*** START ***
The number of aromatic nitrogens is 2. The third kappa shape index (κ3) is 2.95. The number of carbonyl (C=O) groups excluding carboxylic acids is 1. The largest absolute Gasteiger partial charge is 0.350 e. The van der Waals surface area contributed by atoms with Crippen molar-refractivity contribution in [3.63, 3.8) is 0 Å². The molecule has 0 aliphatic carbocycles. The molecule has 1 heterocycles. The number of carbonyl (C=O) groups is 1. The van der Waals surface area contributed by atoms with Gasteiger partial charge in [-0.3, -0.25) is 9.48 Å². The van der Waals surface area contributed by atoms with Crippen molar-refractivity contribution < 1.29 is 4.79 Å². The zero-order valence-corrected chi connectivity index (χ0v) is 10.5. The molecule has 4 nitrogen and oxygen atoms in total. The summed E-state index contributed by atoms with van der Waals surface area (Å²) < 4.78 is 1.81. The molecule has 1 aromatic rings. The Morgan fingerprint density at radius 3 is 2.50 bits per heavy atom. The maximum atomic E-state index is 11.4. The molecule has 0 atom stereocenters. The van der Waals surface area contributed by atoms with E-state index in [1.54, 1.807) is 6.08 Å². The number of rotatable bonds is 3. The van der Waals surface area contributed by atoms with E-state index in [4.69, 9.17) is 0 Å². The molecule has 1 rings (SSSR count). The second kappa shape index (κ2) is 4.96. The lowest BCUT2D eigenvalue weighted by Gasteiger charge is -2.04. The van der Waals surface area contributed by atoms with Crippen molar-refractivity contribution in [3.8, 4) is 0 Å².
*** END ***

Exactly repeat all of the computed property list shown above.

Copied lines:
The number of aromatic nitrogens is 2. The third kappa shape index (κ3) is 2.95. The number of carbonyl (C=O) groups excluding carboxylic acids is 1. The largest absolute Gasteiger partial charge is 0.350 e. The van der Waals surface area contributed by atoms with Crippen molar-refractivity contribution in [3.63, 3.8) is 0 Å². The molecule has 0 aliphatic carbocycles. The molecule has 1 heterocycles. The number of carbonyl (C=O) groups is 1. The van der Waals surface area contributed by atoms with Gasteiger partial charge in [-0.3, -0.25) is 9.48 Å². The van der Waals surface area contributed by atoms with Crippen molar-refractivity contribution < 1.29 is 4.79 Å². The zero-order valence-corrected chi connectivity index (χ0v) is 10.5. The molecule has 4 nitrogen and oxygen atoms in total. The summed E-state index contributed by atoms with van der Waals surface area (Å²) < 4.78 is 1.81. The molecule has 1 aromatic rings. The Morgan fingerprint density at radius 3 is 2.50 bits per heavy atom. The maximum atomic E-state index is 11.4. The molecule has 0 atom stereocenters. The van der Waals surface area contributed by atoms with E-state index in [1.54, 1.807) is 6.08 Å². The number of rotatable bonds is 3. The van der Waals surface area contributed by atoms with E-state index in [4.69, 9.17) is 0 Å². The molecule has 1 rings (SSSR count). The second kappa shape index (κ2) is 4.96. The lowest BCUT2D eigenvalue weighted by Gasteiger charge is -2.04. The van der Waals surface area contributed by atoms with Crippen molar-refractivity contribution in [3.8, 4) is 0 Å².